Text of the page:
A NASA scientist reports detecting tiny fossilised bacteria on three meteorites, and maintains these microscopic life forms are not native to Earth.
If confirmed, this research would suggest life in the universe is widespread and life on Earth may have come from elsewhere in the solar system, riding to our planet on space rocks like comets, moons and other astral bodies.
The study, published online in The Journal of Cosmology, is considered so controversial it is accompanied by a statement from the journal's editor seeking other scientific comment.
The central claim of the study by astrobiologist Richard Hoover is that there is evidence of microfossils similar to cyanobacteria - blue-green algae, also known as pond scum - on the freshly fractured inner surfaces of three meteorites.
These microscopic structures had lots of carbon, a marker for Earth-type life, and almost no nitrogen, says Hoover.
He says nitrogen can also be a sign of Earthly life, but the lack of it only means that whatever nitrogen was in these structures has decomposed out into a gaseous form long ago.
"We have known for a long time that there were very interesting biomarkers in carbonaceous meteorites and the detection of structures that are very similar ... to known terrestrial cyanobacteria is interesting in that it indicates that life is not restricted to the planet Earth," says Hoover.
Hoover, based at NASA's Marshall Space Flight Center in Alabama, has specialised in the study of microscopic lifeforms that survive extreme environments such as glaciers, permafrost and geysers.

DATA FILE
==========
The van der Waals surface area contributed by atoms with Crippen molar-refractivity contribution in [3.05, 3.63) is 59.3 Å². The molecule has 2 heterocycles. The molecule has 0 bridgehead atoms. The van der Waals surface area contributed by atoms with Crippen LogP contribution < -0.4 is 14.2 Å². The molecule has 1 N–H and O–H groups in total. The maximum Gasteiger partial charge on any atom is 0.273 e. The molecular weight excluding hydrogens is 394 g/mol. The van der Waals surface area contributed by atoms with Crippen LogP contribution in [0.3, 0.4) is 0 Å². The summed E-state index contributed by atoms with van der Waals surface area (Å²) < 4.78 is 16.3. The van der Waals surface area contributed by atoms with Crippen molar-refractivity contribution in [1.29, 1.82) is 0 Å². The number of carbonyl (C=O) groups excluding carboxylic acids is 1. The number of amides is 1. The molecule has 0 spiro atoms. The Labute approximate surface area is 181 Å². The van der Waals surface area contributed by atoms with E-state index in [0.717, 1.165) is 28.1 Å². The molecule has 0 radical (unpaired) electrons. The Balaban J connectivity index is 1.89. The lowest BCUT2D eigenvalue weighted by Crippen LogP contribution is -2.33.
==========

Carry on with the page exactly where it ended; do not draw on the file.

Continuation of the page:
Not the first time
He is not the first to claim discovery of microscopic life from other worlds.
In 1996, NASA scientists presented research indicating a 4-billion-year-old meteorite found in Antarctica carried evidence of fossilized microbial life from Mars.
The initial discovery of the so-called Mars meteorite was greeted with acclaim and the rock unveiled at a standing room-only briefing at NASA headquarters in Washington.
Since then, however, criticism has surrounded that discovery and conclusive proof has been elusive.
Hoover's research may well meet the same fate. In a statement published with the online paper, the Journal of Cosmology's editor in chief, Rudy Schild, said in a statement:
"Dr Richard Hoover is a highly respected scientist and astrobiologist with a prestigious record of accomplishment at NASA. Given the controversial nature of his discovery, we have invited 100 experts and have issued a general invitation to over 5000 scientists from the scientific community to review the paper and to offer their critical analysis."
But another NASA researcher has greeted the paper's claims with scepticism.
"Many scientists have examined thousands of meteorites in detail over the past 50 years without finding any evidence of fossil life," David Morrison, senior scientist at the NASA Astrobiology Institute at Ames Research Centre, said in an email to MSNBC.
"Further, we know a great deal about the conditions on the parent objects of the meteorites, which (not counting the few meteorites from the moon and Mars) were rather small, not at all like planets.
"I would therefore invoke Carl Sagan's famous advice that extraordinary claims require extraordinary evidence.
"At a bare minimum this would require publication in a prestigious peer-refereed scientific journal - which this is not. Cyanobacteria on a small airless world sounds like a joke. Perhaps the publication came out too soon; more appropriate would have been on April 1."